Fireflies Photo by Radim Schreiber

Talk about an arts destination. I finally visited the Beréskin Gallery & Art Academy for the opening of Bettendorf native (in from Kanas City) Troy Swangstu's animal paintings. His meaty semi-abstract paintings are up through March 9 and are well worth checking out, especially if you are into Basquiat and Bacon, and wish you had gotten to visit the Caves of Lascaux, too.

The February opening was well-attended, included food and drink that looked like it was professionally catered (the owners did the spread from the basement kitchen), and had a soothing classical guitarist playing live music.

Swangstu's paintings are all large, more than four feet high each, and evoke the freedom and raw energy of large big-game animals roving their domains. The mixed media includes pastels, collage, and oils, and one can imagine how much fun this artist has creating these kinetic odes to the animals he works with on his farm in Kansas.

There's much more than meets the eye in the former Foster Family Music storefront on State Street in Bettendorf. Pat Beréskin and her team have transformed this two-level building (which sat empty for over two years) overlooking the industrial park into a thriving retail art gallery, studio, and art-education hub. Beréskin teaches art classes via her own Mrs. B's School of Art. She had been holding classes for all skill levels in her home and outgrew it enough to expand into Bucktown in downtown Davenport in 2013, where she began to perfect her business model. When space at Bucktown became scarcer due to more housing development, she secured a lease last summer for the 8,000 square foot multi-purpose location that happens to have 70 parking spaces, too. When I asked Pat how art sales have been going, she said they've had their biggest recent months ever.

Upstairs is almost all retail and includes a rotating exhibit and ongoing originals available from a stable of 18 professional artists (many local) who exhibit in museums and are collected throughout the world. Downstairs are large classrooms for drawing and painting and a new pottery studio. 212 STEAM has a big, open, creative space in the lower level – adding an “A,” for art, to “STEM” learning.

Ms. Beréskin is currently focused on growing internship programs inside this art hub, developing young people's skills in communications and technology so they are ready for the workplace, but with a creative edge. She is hard to keep up with, and when she's not painting her own cityscapes in her studio, she's teaching one of her dozens of art classes or planning and marketing the next featured exhibit.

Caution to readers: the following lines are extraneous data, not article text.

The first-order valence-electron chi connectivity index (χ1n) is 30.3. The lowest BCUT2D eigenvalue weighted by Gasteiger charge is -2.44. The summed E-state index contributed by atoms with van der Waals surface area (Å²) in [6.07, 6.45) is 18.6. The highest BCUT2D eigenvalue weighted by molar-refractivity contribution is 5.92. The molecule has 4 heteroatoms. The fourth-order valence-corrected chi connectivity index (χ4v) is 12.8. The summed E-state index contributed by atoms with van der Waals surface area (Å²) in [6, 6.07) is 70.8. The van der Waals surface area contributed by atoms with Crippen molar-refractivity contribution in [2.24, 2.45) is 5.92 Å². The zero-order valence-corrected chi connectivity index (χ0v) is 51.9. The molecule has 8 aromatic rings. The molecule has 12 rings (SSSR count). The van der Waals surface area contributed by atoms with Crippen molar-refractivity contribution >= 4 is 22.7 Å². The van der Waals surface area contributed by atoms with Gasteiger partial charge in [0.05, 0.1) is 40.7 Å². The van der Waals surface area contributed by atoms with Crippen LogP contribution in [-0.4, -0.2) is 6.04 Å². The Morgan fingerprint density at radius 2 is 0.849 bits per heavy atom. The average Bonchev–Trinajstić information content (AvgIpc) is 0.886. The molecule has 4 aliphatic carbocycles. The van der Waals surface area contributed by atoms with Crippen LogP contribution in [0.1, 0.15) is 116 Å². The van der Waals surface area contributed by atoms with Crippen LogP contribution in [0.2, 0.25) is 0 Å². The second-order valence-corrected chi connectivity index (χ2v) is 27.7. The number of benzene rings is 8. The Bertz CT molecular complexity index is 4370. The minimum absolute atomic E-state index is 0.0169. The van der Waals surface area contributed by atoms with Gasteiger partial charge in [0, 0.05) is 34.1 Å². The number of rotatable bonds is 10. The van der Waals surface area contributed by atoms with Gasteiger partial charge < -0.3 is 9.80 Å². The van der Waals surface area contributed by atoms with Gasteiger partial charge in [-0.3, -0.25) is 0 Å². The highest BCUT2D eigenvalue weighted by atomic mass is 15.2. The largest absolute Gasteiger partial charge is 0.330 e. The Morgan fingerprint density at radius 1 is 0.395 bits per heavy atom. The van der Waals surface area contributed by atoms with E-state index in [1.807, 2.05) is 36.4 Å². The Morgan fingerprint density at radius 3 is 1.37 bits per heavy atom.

To that end, The public is invited to experience the light and sounds of the forest in an exhibition opening Saturday, March 10: The Magical Glow of Fireflies by international photographer Radim Schreiber. This Iowa artist will be sharing stories and techniques he discovered in this light journey with two Art Talks – one for families at 10 a.m., and one for adults at 4 p.m. An artist reception follows that evening, and the show runs through April 28.

"Fireflies are, for me, the light in the dark,” says Schreiber. “They show me the path to joy, hope, healing and connection with nature." Growing up in the Czech Republic, Schreiber hadn't seen many fireflies, and it was magical when he saw thousands of them after moving to Iowa. In 2003, his fascination became the inspiration to create a photo exhibit of the fireflies in their natural environment. It wasn't until 2008 when advancements in low-light photography technology allowed him to realize his vision. Since then, he has spent his summers taking photos and video of fireflies. He has received awards and been published in numerous publications for his firefly photos. He has exhibited his images in the U.S., London, Rio De Janeiro, Hungary, and his native Czech Republic, and more information is available at

Support the River Cities' Reader

Help Keep the Reader Alive and Free Since '93!


"We're the River Cities' Reader, and we've kept the Quad Cities' only independently owned newspaper alive and free since 1993. Now we find our ability to continue providing all the features you love in serious jeopardy without the financial support of our readers.

So please help the Reader keep going with your one-time, monthly, or annual support. With your financial support the Reader can continue providing uncensored, non-scripted, and independent journalism alongside the Quad Cities' area's most comprehensive cultural coverage." - Todd McGreevy, Publisher